This is a post about psychology, technology, marine biology, and the common ties that bind.
Psychology and Technology: Men and high-def
If I had to bullet-point my notes on the male gender from the past 24 years spent studying them, one key takeaway to note is that they prefer things to be viewed in high-definition whenever possible. Sports, video games, movies; my collective interactions with my father, brothers, friends and various assorted boyfriends have taught me that men prefer to be entertained in as large and crispy-clear a format as possible. This is very important to them, and they will eagerly fork over their hard-earned paychecks to improve their viewing experience. Some larger events (the Super Bowl, for example) are deemed by men as hardly worth watching in standard definition. Almost all press-worthy technological advances in the way of the television have had to do with the clarity and size of the picture. High-def, so it seems, is serious business.
Marine Biology: Octopuses
My apologies to the men in the audience that this video is somewhat fuzzy.
By the magic of the internet, I've been part of an initiative for the past year or so collecting materials on that sharpest of invertebrates, the octopus. The interest stems from the fact that our friend the octopus is capable of so much, such as using tools or giving unassuming aquarium-workers what for. Please, read. A sampling from the latter:
"In one instance, an octopus given a slightly spoiled shrimp stuffed it down the drain while maintaining eye contact with its keeper."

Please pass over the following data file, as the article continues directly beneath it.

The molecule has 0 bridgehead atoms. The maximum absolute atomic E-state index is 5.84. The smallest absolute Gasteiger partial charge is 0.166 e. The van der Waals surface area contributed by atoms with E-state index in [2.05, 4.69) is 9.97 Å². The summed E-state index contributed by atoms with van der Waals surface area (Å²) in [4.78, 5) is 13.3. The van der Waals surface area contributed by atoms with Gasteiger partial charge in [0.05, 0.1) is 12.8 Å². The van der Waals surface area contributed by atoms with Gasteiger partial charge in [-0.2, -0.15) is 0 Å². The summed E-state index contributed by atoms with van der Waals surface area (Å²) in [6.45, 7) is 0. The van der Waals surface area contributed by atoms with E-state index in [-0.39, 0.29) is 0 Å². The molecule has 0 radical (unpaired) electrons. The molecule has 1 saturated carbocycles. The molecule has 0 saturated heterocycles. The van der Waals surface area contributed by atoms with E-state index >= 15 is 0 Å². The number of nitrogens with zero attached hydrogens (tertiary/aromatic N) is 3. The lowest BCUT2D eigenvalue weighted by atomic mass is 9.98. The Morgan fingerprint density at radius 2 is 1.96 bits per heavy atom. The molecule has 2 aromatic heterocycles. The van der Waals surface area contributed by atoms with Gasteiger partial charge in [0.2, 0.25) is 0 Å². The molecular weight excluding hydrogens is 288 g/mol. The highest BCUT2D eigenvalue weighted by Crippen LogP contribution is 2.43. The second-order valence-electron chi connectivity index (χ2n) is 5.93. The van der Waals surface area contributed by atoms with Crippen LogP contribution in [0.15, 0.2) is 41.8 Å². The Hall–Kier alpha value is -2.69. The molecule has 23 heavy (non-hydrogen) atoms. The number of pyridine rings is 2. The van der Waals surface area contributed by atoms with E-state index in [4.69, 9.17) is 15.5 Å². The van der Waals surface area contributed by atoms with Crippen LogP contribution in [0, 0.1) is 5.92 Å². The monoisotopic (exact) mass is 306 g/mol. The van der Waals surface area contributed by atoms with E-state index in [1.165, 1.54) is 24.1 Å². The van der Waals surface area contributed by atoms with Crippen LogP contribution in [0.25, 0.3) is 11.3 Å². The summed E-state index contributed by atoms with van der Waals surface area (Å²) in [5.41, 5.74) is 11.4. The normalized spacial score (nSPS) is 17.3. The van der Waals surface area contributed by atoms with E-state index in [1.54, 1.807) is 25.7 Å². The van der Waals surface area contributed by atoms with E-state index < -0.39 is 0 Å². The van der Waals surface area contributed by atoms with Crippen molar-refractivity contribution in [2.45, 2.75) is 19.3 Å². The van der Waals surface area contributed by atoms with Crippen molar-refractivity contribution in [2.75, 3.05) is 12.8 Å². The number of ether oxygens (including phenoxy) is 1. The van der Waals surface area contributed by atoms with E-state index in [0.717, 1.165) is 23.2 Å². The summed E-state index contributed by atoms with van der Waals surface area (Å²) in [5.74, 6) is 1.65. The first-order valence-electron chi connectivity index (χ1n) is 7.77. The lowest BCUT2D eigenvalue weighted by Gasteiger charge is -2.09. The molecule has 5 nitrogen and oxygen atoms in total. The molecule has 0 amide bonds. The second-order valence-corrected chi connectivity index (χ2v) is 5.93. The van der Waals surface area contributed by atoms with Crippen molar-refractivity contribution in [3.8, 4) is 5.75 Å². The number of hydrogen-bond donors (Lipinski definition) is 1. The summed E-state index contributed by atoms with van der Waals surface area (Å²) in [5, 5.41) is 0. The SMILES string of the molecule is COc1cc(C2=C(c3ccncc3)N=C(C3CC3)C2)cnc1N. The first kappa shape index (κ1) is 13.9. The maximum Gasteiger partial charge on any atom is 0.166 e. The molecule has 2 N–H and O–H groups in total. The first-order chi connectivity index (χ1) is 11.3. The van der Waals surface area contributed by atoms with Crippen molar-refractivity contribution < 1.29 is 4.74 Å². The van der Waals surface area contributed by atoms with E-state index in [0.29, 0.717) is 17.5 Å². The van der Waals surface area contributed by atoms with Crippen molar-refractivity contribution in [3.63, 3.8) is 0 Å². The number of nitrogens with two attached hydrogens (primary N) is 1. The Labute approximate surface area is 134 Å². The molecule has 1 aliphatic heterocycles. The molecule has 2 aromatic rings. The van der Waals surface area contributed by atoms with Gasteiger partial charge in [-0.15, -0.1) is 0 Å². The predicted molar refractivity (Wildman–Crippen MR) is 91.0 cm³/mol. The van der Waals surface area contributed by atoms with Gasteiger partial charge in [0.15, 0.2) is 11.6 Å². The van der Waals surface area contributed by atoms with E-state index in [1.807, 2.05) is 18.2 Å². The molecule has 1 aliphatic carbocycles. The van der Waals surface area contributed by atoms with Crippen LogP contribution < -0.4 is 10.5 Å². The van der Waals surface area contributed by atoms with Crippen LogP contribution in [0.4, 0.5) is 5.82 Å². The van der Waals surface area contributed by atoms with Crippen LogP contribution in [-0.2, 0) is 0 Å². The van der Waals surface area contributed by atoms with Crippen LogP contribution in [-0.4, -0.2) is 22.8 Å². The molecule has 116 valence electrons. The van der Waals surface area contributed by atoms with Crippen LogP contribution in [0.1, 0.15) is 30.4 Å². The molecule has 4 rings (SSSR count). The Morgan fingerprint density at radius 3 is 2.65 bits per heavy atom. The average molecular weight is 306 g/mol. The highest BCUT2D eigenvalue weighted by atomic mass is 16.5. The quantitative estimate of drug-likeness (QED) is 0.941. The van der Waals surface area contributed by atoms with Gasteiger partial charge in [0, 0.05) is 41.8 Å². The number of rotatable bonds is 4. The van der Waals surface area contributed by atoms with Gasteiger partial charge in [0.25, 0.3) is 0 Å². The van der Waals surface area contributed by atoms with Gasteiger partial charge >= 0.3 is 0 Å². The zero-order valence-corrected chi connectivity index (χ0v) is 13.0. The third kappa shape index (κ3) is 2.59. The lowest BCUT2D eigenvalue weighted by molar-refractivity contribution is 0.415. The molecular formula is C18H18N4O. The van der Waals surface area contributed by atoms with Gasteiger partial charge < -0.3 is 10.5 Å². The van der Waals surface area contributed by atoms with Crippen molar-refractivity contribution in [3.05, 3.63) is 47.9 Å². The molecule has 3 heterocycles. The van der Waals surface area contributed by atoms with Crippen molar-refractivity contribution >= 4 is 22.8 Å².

Gizmodo alerted me to a study in which octopuses had refused to react to videos footage for ten years - UNTIL they were shown video in high-def. Then, they lunged, darted, attacked, or hid.
"Previous attempts to get octopuses to respond to videos failed, probably because they used CRT, which displays footage at a rate of 24 frames per second – too slowly for their sophisticated eyes."
Conclusion: Octopuses are not unlike men
Like men, octopuses find that things that are not in high-def are often not worth watching.
You can be sure I'll keep you posted if any other worthwhile octopus-fodder comes my way. Man-fodder too, for that matter.
An extremely brief history of octopus gadgetry, John Herrman, Gizmodo.com, Dec 14, 2009
Curious octopus floods aquarium, Christine Dell'Amore, NationalGeographic.com, Feb 27, 2009
Did you know that octopus love high-definition crabs, Kyle VanHemert, Gizmodo.com, Mar 12, 2010
HDTV reveals brainy octopus has no personality, Shanta Barley, NewScientist.com, Mar 12, 2010
I didn't like either of those videosReplyDelete
Also I prefer the term octopi as it, much like myself, is considered objectionableReplyDelete
agree to disagree, then.ReplyDelete
Agree to disagree on the plural of octopus, agree to agree on the videos. I didn't enjoy the clarity.ReplyDelete
If only the job market for octopuses wasn't so bad. With their unusually high rate of unemployment (100%), it would be hard to convince them to upgrade to HD.ReplyDelete
The unemployment rate for the octopus is definitely a matter of concern. If only they had greater disposable income, if would be much easier for them to access higher-quality technology.ReplyDelete